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Assessing Biological Control Agents for Area-Wide Integrated Pest Management (IPM) of Leafy Spurge with foci in Montana and South Dakota

 Jack Butler

Question 1. What major problem or issue is being resolved and how are you resolving it?

Leafy spurge (Euphorbia esula L.) is an exotic plant species that was accidentally introduced into North America in the late 1800's. Much of the current research emphasizes conventional and integrated control programs utilizing herbicides, biological insect control (Gagne, 1990, Gassman and Shorthouse, 1990, Pecora et al., 1989), and behaviorally encouraging lambs and goats to preferentially graze the weed (Walker et al., 1992). The success of this exotic weed species is due in part to its ability of tolerate and exploit a variety of habitats and environmental conditions (Morrow, 1979). The objective of this study is to document the micro-scale distribution, density, dynamics and trends of leafy spurge populations in response to flea beetle control within the Montana and South Dakota study areas. Sites specifically selected for detailed study represent the wide range of topographic, soil, vegetation, and landform situations typical of the regions.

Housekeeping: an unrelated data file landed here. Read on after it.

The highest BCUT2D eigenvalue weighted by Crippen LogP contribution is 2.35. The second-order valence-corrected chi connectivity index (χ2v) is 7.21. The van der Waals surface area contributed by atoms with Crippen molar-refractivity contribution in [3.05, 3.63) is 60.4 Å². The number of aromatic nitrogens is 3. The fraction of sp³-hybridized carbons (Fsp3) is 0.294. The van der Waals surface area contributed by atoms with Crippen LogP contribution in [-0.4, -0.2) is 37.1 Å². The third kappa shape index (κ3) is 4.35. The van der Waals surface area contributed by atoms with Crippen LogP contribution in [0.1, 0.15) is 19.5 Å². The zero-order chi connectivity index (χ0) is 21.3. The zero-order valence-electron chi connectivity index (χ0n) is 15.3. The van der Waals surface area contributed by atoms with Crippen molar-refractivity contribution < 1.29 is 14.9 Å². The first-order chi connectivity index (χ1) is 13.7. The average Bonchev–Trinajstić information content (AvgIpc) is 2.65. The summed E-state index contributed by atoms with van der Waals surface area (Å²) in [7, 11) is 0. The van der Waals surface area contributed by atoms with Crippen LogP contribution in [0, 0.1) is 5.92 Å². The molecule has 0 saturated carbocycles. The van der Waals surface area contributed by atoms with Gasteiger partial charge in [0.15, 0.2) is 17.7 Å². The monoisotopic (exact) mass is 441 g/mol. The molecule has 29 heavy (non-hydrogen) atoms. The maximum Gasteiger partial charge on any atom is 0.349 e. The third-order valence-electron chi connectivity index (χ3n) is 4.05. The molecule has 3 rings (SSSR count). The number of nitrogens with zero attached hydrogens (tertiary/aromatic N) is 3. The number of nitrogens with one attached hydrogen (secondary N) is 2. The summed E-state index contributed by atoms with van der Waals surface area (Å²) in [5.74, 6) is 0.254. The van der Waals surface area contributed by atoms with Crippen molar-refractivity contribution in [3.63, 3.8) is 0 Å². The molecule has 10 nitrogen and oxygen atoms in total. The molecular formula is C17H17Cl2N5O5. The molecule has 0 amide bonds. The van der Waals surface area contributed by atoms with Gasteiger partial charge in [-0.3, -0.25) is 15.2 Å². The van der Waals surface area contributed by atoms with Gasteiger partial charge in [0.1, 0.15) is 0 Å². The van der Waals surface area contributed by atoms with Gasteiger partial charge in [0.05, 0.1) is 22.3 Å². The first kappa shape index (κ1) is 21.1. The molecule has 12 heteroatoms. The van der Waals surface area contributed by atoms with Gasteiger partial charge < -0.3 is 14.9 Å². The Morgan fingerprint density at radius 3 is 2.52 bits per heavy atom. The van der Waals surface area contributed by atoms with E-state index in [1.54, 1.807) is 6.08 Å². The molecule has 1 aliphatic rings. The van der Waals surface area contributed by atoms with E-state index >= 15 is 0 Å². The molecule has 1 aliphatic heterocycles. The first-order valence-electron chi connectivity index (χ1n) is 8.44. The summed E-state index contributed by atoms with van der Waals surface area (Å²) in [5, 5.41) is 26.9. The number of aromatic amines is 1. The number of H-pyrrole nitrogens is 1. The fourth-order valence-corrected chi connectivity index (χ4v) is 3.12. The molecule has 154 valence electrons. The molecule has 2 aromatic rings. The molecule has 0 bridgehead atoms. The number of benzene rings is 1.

Question 2. How serious is the problem? Why does it matter?

Leafy spurge is now well established throughout much of the Northern Great Plains. Heavy infestations of leafy spurge dominate and displace many native plant species. Lym and Messersmith (1987) reported that leafy spurge infestations can reduced carrying capacity for livestock by 50-75%, with much of this loss attributed to decreased forage production and avoidance of infested sites (Lym and Kirby 1987, Hein and Miller 1992). Similar reductions in habitat used by native ungulates on leafy spurge infested sites were reported by Trammell and Butler (1995) for Theodore Roosevelt National Park, North Dakota.